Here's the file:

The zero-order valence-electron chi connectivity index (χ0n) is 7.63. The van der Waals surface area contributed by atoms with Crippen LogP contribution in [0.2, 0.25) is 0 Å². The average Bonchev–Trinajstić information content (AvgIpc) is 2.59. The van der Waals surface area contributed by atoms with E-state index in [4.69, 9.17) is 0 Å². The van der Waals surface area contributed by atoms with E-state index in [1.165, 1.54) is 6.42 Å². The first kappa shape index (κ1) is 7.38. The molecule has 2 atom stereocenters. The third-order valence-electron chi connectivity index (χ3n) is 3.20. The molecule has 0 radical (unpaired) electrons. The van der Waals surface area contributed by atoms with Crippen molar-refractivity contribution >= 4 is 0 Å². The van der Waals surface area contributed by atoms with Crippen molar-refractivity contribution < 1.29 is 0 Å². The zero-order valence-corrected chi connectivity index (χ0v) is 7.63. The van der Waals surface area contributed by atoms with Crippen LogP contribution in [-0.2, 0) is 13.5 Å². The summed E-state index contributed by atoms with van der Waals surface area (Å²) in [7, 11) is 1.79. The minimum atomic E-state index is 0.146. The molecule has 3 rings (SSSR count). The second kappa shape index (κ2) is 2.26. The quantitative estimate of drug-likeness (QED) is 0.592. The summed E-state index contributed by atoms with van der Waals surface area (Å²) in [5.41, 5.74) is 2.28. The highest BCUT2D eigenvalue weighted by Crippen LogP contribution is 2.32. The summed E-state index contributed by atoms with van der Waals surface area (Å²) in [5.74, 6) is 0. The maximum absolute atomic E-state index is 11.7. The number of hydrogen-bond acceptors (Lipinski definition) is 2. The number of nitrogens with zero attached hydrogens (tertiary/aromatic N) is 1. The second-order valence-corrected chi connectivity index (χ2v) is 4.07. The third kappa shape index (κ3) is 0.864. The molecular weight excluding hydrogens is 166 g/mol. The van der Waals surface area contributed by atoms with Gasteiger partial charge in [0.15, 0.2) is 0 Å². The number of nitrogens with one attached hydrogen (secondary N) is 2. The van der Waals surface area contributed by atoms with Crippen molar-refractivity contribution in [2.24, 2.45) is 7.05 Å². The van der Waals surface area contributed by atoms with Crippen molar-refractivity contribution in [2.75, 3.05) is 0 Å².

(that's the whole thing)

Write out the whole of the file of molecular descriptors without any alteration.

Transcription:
The zero-order valence-electron chi connectivity index (χ0n) is 7.63. The van der Waals surface area contributed by atoms with Crippen LogP contribution in [0.2, 0.25) is 0 Å². The average Bonchev–Trinajstić information content (AvgIpc) is 2.59. The van der Waals surface area contributed by atoms with E-state index in [4.69, 9.17) is 0 Å². The van der Waals surface area contributed by atoms with E-state index in [1.165, 1.54) is 6.42 Å². The first kappa shape index (κ1) is 7.38. The molecule has 2 atom stereocenters. The third-order valence-electron chi connectivity index (χ3n) is 3.20. The molecule has 0 radical (unpaired) electrons. The van der Waals surface area contributed by atoms with Crippen molar-refractivity contribution >= 4 is 0 Å². The van der Waals surface area contributed by atoms with Crippen molar-refractivity contribution < 1.29 is 0 Å². The zero-order valence-corrected chi connectivity index (χ0v) is 7.63. The van der Waals surface area contributed by atoms with Crippen LogP contribution in [-0.2, 0) is 13.5 Å². The summed E-state index contributed by atoms with van der Waals surface area (Å²) in [7, 11) is 1.79. The minimum atomic E-state index is 0.146. The molecule has 3 rings (SSSR count). The second kappa shape index (κ2) is 2.26. The quantitative estimate of drug-likeness (QED) is 0.592. The summed E-state index contributed by atoms with van der Waals surface area (Å²) in [5.41, 5.74) is 2.28. The highest BCUT2D eigenvalue weighted by Crippen LogP contribution is 2.32. The summed E-state index contributed by atoms with van der Waals surface area (Å²) in [5.74, 6) is 0. The maximum absolute atomic E-state index is 11.7. The number of hydrogen-bond acceptors (Lipinski definition) is 2. The number of nitrogens with zero attached hydrogens (tertiary/aromatic N) is 1. The second-order valence-corrected chi connectivity index (χ2v) is 4.07. The third kappa shape index (κ3) is 0.864. The molecular weight excluding hydrogens is 166 g/mol. The van der Waals surface area contributed by atoms with Gasteiger partial charge in [0.15, 0.2) is 0 Å². The number of nitrogens with one attached hydrogen (secondary N) is 2. The van der Waals surface area contributed by atoms with Crippen molar-refractivity contribution in [2.24, 2.45) is 7.05 Å². The van der Waals surface area contributed by atoms with Crippen molar-refractivity contribution in [2.75, 3.05) is 0 Å².